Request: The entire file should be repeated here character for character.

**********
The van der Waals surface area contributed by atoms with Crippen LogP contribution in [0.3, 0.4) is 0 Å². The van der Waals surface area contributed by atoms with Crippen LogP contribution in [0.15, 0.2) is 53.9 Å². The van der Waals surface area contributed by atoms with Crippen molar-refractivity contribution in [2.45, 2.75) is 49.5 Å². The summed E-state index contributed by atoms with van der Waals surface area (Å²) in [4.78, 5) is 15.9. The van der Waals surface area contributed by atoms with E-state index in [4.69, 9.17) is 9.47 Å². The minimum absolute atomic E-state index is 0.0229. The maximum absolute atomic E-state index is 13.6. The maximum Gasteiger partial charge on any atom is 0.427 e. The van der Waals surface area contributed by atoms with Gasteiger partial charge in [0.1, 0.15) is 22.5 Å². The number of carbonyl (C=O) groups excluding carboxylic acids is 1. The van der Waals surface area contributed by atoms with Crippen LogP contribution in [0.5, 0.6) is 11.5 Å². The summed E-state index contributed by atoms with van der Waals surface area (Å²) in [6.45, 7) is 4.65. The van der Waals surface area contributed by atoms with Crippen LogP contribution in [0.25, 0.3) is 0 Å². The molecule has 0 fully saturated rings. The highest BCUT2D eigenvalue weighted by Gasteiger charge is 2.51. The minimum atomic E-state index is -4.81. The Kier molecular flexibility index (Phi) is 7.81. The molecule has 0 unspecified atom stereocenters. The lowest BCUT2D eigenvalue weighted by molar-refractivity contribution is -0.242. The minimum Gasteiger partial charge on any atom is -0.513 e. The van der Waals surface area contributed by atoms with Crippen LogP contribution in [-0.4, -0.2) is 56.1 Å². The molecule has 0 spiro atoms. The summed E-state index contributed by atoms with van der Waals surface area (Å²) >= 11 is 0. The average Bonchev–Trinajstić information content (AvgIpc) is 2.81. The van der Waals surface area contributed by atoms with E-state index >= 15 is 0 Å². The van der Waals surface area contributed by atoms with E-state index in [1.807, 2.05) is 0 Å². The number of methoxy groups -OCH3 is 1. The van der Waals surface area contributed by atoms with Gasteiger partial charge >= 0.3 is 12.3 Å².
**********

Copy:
The van der Waals surface area contributed by atoms with Crippen LogP contribution in [0.3, 0.4) is 0 Å². The van der Waals surface area contributed by atoms with Crippen LogP contribution in [0.15, 0.2) is 53.9 Å². The van der Waals surface area contributed by atoms with Crippen molar-refractivity contribution in [2.45, 2.75) is 49.5 Å². The summed E-state index contributed by atoms with van der Waals surface area (Å²) in [4.78, 5) is 15.9. The van der Waals surface area contributed by atoms with E-state index in [4.69, 9.17) is 9.47 Å². The minimum absolute atomic E-state index is 0.0229. The maximum absolute atomic E-state index is 13.6. The maximum Gasteiger partial charge on any atom is 0.427 e. The van der Waals surface area contributed by atoms with Gasteiger partial charge in [0.1, 0.15) is 22.5 Å². The number of carbonyl (C=O) groups excluding carboxylic acids is 1. The van der Waals surface area contributed by atoms with Crippen LogP contribution in [0.5, 0.6) is 11.5 Å². The summed E-state index contributed by atoms with van der Waals surface area (Å²) in [6.45, 7) is 4.65. The van der Waals surface area contributed by atoms with Crippen LogP contribution in [0.25, 0.3) is 0 Å². The molecule has 0 fully saturated rings. The highest BCUT2D eigenvalue weighted by Gasteiger charge is 2.51. The minimum atomic E-state index is -4.81. The Kier molecular flexibility index (Phi) is 7.81. The molecule has 0 unspecified atom stereocenters. The lowest BCUT2D eigenvalue weighted by molar-refractivity contribution is -0.242. The minimum Gasteiger partial charge on any atom is -0.513 e. The van der Waals surface area contributed by atoms with Crippen LogP contribution in [-0.4, -0.2) is 56.1 Å². The molecule has 0 spiro atoms. The summed E-state index contributed by atoms with van der Waals surface area (Å²) >= 11 is 0. The average Bonchev–Trinajstić information content (AvgIpc) is 2.81. The van der Waals surface area contributed by atoms with E-state index >= 15 is 0 Å². The van der Waals surface area contributed by atoms with E-state index in [1.807, 2.05) is 0 Å². The number of methoxy groups -OCH3 is 1. The van der Waals surface area contributed by atoms with Gasteiger partial charge >= 0.3 is 12.3 Å².